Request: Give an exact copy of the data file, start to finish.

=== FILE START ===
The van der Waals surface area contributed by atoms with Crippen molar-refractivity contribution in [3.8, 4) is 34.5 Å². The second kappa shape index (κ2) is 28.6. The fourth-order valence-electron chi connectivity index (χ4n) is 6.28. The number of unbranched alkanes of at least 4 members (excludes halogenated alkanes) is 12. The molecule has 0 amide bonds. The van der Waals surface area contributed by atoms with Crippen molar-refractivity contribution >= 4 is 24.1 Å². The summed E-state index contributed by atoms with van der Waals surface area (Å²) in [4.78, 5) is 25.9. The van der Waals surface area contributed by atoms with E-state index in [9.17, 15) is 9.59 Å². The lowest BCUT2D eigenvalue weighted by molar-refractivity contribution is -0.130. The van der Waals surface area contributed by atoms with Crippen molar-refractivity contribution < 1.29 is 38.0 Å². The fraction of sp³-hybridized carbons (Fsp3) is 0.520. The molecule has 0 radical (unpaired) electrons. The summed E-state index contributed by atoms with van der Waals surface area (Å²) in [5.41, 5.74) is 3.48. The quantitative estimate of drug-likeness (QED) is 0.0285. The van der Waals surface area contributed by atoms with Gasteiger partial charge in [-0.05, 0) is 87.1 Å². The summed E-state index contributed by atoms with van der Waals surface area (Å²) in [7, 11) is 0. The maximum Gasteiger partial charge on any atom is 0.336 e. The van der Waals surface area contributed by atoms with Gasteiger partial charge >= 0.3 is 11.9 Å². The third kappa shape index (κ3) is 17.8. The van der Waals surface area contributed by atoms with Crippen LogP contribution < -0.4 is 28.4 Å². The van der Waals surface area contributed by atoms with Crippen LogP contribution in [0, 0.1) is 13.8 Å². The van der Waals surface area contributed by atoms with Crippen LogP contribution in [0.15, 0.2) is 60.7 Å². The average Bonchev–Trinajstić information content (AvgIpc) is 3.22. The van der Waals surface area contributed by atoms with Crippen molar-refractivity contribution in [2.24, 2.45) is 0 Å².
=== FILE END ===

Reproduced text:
The van der Waals surface area contributed by atoms with Crippen molar-refractivity contribution in [3.8, 4) is 34.5 Å². The second kappa shape index (κ2) is 28.6. The fourth-order valence-electron chi connectivity index (χ4n) is 6.28. The number of unbranched alkanes of at least 4 members (excludes halogenated alkanes) is 12. The molecule has 0 amide bonds. The van der Waals surface area contributed by atoms with Crippen molar-refractivity contribution >= 4 is 24.1 Å². The summed E-state index contributed by atoms with van der Waals surface area (Å²) in [4.78, 5) is 25.9. The van der Waals surface area contributed by atoms with E-state index in [9.17, 15) is 9.59 Å². The lowest BCUT2D eigenvalue weighted by molar-refractivity contribution is -0.130. The van der Waals surface area contributed by atoms with Crippen molar-refractivity contribution < 1.29 is 38.0 Å². The fraction of sp³-hybridized carbons (Fsp3) is 0.520. The molecule has 0 radical (unpaired) electrons. The summed E-state index contributed by atoms with van der Waals surface area (Å²) in [5.41, 5.74) is 3.48. The quantitative estimate of drug-likeness (QED) is 0.0285. The van der Waals surface area contributed by atoms with Gasteiger partial charge in [-0.05, 0) is 87.1 Å². The summed E-state index contributed by atoms with van der Waals surface area (Å²) in [7, 11) is 0. The maximum Gasteiger partial charge on any atom is 0.336 e. The van der Waals surface area contributed by atoms with Gasteiger partial charge >= 0.3 is 11.9 Å². The third kappa shape index (κ3) is 17.8. The van der Waals surface area contributed by atoms with Crippen LogP contribution < -0.4 is 28.4 Å². The van der Waals surface area contributed by atoms with Crippen LogP contribution in [0, 0.1) is 13.8 Å². The van der Waals surface area contributed by atoms with Crippen LogP contribution in [0.15, 0.2) is 60.7 Å². The average Bonchev–Trinajstić information content (AvgIpc) is 3.22. The van der Waals surface area contributed by atoms with Crippen molar-refractivity contribution in [2.24, 2.45) is 0 Å².